Cemetery of the Week #75: St. Paul’s Chapel churchyard

Exterior of St. Paul’s, with the bell tower and obelisk

Saint Paul’s Protestant Episcopal Churchyard and Vaults
209 Broadway
New York, New York 10007
Telephone: (212) 233-4164
Founded: 1766
Size: a small city block
Number of interments: approximately 1000
Open: Monday to Friday 10 a.m. to 6 p.m. Saturday 10 a.m. to 4 p.m. Sunday 7 a.m. to 3 p.m. The Chapel opens at the equivalent time each morning, but closes an hour later.

Standing in the shadow of the new World Trade Center at the southern tip of Manhattan, St. Paul’s Chapel had seen a lot of changes since it was founded as a country church in 1766. When Andrew Gautier built the chapel in the Georgian Classical Revival style, it was surrounded by farmland and orchards.

In 1776, fire swept through Manhattan, destroying Trinity Church farther up Broadway. St. Paul’s was saved by a bucket brigade, which makes it the oldest public building in continuous use in Manhattan and the only remaining colonial-era church in New York City.

After his inauguration in April 1789, George Washington came here to pray. His pew has been preserved beneath the earliest known painting of the Presidential Seal.

The chapel’s steeple was added in 1794. Reports of the time called St. Paul’s the “most elegant and imposing church edifice in the city.” Its bells were added over a number of years, but the first was installed in 1797. In 1831, they tolled for former President James Monroe, whose funeral service was performed inside.  He was buried for a while in the New York Marble Cemetery, then later moved to Hollywood Cemetery in Richmond, Virginia.

The exterior of St. Paul’s Chapel, with the Montgomery monument

Permanent New Yorkers has a very brief listing on St. Paul’s Churchyard, but says it is the final resting place of Revolutionary War hero General Richard Montgomery. His monument is on the outer wall of the chapel, facing Broadway. Montgomery was the first American officer to die in the Revolutionary War, killed during the Battle of Quebec in 1775. The Continental Congress ordered his monument, making it the first public memorial in the States.  Decades after his death, his bones were removed from the garrison in Quebec and reburied under the chapel’s portico.

Also remembered here is Irish patriot Thomas Addis Emmet, who was exiled for trying to free Ireland from outside rule, a crime for which his brother was hanged. Emmet’s grave says that he suffered for his country, but found a new home in the US. He served as the Prosecutor General of the State of New York, defending Robert Fulton’s steamship patents in court. He is buried in the graveyard of St. Mark’s in-the-Bowery.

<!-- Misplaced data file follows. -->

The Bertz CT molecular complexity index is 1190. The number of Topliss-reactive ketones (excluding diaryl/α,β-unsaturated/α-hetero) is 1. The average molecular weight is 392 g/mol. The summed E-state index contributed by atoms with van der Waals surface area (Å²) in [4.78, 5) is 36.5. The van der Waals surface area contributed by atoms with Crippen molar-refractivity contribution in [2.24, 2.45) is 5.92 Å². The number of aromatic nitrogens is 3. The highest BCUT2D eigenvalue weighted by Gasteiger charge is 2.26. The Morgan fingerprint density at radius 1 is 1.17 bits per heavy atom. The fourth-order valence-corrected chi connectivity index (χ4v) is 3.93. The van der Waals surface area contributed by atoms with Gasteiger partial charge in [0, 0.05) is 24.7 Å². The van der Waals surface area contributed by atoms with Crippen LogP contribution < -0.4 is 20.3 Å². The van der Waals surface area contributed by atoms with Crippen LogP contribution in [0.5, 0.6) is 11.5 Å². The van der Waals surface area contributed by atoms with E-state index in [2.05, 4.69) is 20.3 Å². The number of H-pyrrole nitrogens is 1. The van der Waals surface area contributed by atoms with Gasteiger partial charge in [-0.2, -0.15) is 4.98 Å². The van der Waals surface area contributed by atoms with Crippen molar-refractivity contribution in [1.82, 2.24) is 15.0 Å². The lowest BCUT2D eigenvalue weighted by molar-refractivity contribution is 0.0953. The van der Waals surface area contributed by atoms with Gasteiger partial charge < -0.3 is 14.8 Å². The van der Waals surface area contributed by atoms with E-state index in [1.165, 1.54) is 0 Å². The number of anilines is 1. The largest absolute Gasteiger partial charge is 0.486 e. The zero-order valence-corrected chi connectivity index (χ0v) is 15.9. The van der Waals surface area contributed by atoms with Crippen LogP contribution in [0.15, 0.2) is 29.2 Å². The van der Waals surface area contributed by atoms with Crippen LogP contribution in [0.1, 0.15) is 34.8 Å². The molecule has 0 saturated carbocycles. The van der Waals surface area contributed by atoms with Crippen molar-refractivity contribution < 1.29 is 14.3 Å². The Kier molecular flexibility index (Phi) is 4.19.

A green space in the city.

Actually buried in the graveyard are lesser known patriots, including the man who forged George Washington’s combat sword, the chief doctor during the Revolutionary War,  soldiers who served in the Revolution, and the printer who founded the New York Journal.

A sign relates the story of George Frederick Cooke, an actor who died in 1812. In life, he was best known for his portrayal of Shakespeare’s Richard III, which was viewed by an audience of 2000 in New York. His protégé, British actor Edmund Keane, erected Cooke’s tombstone in the churchyard. In 1821, his skull was stolen from his coffin. The Graveyard Shift: A Family Historian’s Guide to New York City Cemeteries (my review is here) reports that, “Cooke is said to wander around St. Paul’s Churchyard, looking for his head….Some believe that his skull is used in stagings of Hamlet.”

Broken tombstones

The Graveyard Shift also estimates that burials ended in the cemetery in 1823, when a ban was passed on interring anyone south of Grand Street. However, interments in the vaults probably continued until 1851, until those were banned as well. The stones in the pretty, tree-shaded graveyard are in bad shape, whether the slate has broken over the years of winter or the images have been rubbed away.  Grave rubbings of the fragile stones are now forbidden.

After surviving the fire of 1776 and the intervening years of change and acid rain, St. Paul’s Chapel escaped destruction once again when the World Trade Center towers collapsed on September 11, 2001. Although its graveyard was drifted with debris from the towers, the chapel served as a shelter for 14,000 volunteers who slept in their clothing in the pews as they combed through the wreckage for survivors, then victims. The rescue workers were fed, offered counseling, and given a place to rest, free of charge, at St. Paul’s. These intense eight months are commemorated by an exhibit inside the chapel called Unwavering Spirit.

The World Trade Center rises again.

The congregation continues to work for peace and serves as a place of pilgrimage for all people.

Useful links:

St. Paul’s homepage

St. Paul’s Stands, a slide show of the 9/11 damage of the churchyard

Tombstones of St. Paul’s Churchyard

New York City Cemetery Project listing

Historical images of the Chapel and Churchyard

The CemeteryRegistry.us listing for St. Paul’s Churchyard

Cemetery Travel links:

My recent visit to St. Paul’s

My first visit to St. Paul’s, in April 2002

Graveyards of Colonial New York City on Cemetery Travel:

Cemetery of the Week #41: Trinity Churchyard

Cemetery of the Week #65: the African Burial Ground